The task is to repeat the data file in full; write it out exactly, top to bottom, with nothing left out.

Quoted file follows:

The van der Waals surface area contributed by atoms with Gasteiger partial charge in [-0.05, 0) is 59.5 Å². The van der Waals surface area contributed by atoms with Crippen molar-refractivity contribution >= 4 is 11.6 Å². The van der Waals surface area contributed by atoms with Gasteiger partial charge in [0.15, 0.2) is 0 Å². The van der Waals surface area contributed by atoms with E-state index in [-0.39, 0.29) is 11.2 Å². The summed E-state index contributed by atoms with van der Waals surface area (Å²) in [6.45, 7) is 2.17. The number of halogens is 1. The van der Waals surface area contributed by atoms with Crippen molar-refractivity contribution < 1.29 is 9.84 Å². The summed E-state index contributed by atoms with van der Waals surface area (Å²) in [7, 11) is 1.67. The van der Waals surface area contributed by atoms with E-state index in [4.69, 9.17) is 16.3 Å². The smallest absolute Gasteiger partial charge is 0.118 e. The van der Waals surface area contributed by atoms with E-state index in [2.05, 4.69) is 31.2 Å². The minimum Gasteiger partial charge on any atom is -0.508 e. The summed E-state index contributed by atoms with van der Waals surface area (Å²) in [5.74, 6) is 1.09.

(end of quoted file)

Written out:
The van der Waals surface area contributed by atoms with Gasteiger partial charge in [-0.05, 0) is 59.5 Å². The van der Waals surface area contributed by atoms with Crippen molar-refractivity contribution >= 4 is 11.6 Å². The van der Waals surface area contributed by atoms with Gasteiger partial charge in [0.15, 0.2) is 0 Å². The van der Waals surface area contributed by atoms with E-state index in [-0.39, 0.29) is 11.2 Å². The summed E-state index contributed by atoms with van der Waals surface area (Å²) in [6.45, 7) is 2.17. The number of halogens is 1. The van der Waals surface area contributed by atoms with Crippen molar-refractivity contribution < 1.29 is 9.84 Å². The summed E-state index contributed by atoms with van der Waals surface area (Å²) in [7, 11) is 1.67. The van der Waals surface area contributed by atoms with E-state index in [4.69, 9.17) is 16.3 Å². The smallest absolute Gasteiger partial charge is 0.118 e. The van der Waals surface area contributed by atoms with E-state index in [2.05, 4.69) is 31.2 Å². The minimum Gasteiger partial charge on any atom is -0.508 e. The summed E-state index contributed by atoms with van der Waals surface area (Å²) in [5.74, 6) is 1.09.